Professor Satoshi Kinsui, Graduate School of Letters

Professor Satoshi Kinsui, Graduate School of Letters

"The External Social Benefits of the Humanities"

It all started with a graduation speech...

In 2016, I gave a graduation ceremony speech as Dean of the School of Letters at Osaka University. In that speech, I addressed the value of the humanities. I decided to do so because a couple of years earlier, the humanities were the focus of public discourse when policymakers and business circles advocated the restructuring and scaling-down of the humanities departments at national universities. In that speech, I emphasized the value of the humanities for the individual, i.e., the knowledge that students have gained in the humanities will serve them in tackling the variety of problems they will encounter in the future by allowing them to think about challenges on a deeper level. I also wanted to encourage and reassure those graduating students and have them take pride in themselves as literature graduates.


External social benefits

I uploaded the speech on my blog a few days later, and to my surprise, it received quite a bit of attention on SNS, garnering about 4000 retweets. Many readers expressed their sympathy, but I also received valuable criticism. One such critical comment by Professor Fumio Ōtake, one of my colleagues at the School of Economics, was that it is not enough to state the individual benefits, but rather, it is important to stress the external social benefits of the humanities. What students learn through the humanities does not just benefit themselves but society as a whole; it forms their character, and equips them with both the ability for self-reflection and the strength to face the various challenges they will encounter in life. For years, we humanities scholars have failed to communicate this positive externality (正の外部性) to society [1] . This has been due to the fact that we have been lacking what I would refer to as ‘social literacy.’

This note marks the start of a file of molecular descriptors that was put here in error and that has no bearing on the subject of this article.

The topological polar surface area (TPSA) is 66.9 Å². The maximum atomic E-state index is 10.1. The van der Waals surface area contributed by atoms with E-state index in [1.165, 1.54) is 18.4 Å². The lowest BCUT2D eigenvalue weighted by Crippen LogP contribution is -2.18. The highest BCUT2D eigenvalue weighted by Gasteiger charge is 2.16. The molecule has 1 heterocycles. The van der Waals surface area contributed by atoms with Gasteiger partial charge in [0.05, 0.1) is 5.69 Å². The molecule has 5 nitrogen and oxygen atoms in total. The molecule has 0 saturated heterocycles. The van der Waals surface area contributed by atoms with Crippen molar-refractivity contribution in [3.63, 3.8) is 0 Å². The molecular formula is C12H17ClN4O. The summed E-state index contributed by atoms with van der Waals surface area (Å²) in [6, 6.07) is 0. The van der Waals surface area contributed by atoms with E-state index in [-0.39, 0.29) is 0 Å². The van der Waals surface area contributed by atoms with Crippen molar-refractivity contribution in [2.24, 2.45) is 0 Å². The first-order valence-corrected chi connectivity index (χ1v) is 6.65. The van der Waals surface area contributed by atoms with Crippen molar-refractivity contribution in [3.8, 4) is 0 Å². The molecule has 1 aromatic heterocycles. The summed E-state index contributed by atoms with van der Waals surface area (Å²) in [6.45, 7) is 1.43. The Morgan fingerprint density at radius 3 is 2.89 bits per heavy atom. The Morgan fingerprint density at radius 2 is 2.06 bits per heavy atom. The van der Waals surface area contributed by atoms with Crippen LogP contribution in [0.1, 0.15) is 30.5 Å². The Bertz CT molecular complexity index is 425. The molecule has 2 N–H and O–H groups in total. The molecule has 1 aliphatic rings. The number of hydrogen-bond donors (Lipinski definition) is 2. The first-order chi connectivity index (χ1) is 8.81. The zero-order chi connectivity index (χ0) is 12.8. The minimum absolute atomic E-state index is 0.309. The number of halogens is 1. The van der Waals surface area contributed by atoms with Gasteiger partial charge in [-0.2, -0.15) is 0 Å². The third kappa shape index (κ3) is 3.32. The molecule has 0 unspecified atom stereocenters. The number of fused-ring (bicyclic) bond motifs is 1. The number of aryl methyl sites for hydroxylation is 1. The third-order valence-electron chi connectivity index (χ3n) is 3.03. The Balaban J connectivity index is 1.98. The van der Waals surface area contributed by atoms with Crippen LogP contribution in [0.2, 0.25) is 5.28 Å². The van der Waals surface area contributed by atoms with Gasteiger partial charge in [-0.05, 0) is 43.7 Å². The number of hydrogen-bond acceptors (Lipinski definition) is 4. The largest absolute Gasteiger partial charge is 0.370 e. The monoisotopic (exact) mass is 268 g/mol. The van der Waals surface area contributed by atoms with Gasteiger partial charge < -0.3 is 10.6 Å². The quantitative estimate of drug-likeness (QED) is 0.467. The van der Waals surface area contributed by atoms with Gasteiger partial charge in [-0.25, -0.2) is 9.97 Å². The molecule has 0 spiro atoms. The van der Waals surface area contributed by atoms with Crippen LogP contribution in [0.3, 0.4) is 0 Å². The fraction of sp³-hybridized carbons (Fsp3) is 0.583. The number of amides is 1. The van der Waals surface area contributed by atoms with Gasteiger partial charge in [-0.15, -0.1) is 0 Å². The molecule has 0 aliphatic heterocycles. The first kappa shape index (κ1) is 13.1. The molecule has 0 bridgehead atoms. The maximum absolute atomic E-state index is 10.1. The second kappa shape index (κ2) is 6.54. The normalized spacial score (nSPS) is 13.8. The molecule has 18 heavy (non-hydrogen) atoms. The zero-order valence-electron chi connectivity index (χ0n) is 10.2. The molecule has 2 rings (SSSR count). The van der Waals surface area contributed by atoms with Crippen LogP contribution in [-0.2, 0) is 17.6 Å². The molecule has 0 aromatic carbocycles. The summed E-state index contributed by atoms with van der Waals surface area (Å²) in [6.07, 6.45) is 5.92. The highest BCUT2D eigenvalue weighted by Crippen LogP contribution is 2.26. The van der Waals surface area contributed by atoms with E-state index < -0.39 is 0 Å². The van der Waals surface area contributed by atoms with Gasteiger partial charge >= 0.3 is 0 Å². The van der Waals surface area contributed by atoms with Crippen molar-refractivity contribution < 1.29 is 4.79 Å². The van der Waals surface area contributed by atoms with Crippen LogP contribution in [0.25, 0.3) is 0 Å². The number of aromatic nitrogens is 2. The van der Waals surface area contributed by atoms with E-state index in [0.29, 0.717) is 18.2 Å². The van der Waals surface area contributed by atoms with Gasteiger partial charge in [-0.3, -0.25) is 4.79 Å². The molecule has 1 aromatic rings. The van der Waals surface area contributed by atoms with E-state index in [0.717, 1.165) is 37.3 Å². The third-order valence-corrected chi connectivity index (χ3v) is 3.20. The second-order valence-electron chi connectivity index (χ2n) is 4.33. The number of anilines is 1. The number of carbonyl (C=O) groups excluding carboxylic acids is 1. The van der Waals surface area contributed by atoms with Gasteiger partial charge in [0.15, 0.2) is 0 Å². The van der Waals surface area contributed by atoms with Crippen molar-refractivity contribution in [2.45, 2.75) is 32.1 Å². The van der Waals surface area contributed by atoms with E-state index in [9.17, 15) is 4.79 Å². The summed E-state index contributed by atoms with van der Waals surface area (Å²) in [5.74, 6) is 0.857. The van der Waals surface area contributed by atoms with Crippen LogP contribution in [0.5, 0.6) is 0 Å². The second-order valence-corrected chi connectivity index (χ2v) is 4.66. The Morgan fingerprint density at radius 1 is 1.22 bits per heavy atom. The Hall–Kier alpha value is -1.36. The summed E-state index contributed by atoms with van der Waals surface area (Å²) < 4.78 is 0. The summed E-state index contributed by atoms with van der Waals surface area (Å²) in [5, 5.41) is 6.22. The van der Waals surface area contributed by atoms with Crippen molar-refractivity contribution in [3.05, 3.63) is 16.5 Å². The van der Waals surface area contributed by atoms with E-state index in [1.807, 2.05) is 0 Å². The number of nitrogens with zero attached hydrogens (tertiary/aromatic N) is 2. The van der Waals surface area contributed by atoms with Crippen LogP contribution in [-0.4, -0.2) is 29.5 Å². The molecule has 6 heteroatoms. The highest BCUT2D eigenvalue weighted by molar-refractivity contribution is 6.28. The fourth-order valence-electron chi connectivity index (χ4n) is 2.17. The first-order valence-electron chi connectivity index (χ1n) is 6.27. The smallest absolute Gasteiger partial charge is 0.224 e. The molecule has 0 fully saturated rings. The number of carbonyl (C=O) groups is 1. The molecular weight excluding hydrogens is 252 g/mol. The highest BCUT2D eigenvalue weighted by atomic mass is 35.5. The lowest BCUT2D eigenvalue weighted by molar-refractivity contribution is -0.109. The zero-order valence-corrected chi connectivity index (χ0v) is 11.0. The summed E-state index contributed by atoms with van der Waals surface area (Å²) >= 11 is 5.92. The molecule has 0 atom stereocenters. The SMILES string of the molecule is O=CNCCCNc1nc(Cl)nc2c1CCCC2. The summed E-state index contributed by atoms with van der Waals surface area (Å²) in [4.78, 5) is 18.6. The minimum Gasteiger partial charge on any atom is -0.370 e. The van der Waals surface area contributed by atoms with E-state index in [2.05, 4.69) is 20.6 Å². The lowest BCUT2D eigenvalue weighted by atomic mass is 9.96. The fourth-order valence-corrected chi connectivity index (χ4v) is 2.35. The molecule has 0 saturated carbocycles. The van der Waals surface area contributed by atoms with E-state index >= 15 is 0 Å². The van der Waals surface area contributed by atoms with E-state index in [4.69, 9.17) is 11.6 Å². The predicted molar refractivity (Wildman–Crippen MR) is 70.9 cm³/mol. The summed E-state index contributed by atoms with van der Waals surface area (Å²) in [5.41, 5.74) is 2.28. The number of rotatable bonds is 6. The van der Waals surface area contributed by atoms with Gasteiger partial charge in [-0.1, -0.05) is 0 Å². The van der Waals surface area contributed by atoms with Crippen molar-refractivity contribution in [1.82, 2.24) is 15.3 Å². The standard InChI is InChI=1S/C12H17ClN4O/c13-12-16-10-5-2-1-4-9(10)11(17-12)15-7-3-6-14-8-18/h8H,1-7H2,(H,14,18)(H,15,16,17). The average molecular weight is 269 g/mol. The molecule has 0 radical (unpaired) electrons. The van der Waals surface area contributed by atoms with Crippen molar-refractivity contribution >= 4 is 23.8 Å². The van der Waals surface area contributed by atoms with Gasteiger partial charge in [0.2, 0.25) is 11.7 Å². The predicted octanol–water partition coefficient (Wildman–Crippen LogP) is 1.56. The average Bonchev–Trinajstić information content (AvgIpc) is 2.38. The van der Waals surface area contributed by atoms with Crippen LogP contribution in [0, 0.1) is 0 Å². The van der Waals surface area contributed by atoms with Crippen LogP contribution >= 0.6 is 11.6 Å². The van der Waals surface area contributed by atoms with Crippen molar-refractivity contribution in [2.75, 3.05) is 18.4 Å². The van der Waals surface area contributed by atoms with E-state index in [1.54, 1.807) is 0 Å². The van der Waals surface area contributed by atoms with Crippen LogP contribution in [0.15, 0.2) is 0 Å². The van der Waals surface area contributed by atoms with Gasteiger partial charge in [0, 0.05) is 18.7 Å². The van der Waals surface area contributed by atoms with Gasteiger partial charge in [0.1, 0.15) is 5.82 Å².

Inward-looking humanities

Traditionally, many scholars in the humanities have engaged in self-complacent reasoning, arguing that the humanities do not have to be useful to society to be useful. At the same time, that has served to conceal our self-doubt as to our relevance. In fact, our lack of social literacy is exemplified in our tendency to secretly ask ourselves whether the humanities are actually useful or not. By committing ourselves to such a line of reasoning and discourse, not only have we remained inward-looking and unable to admit our own strengths and weaknesses, but it has also hindered us from extending our reach.

Innovation through openness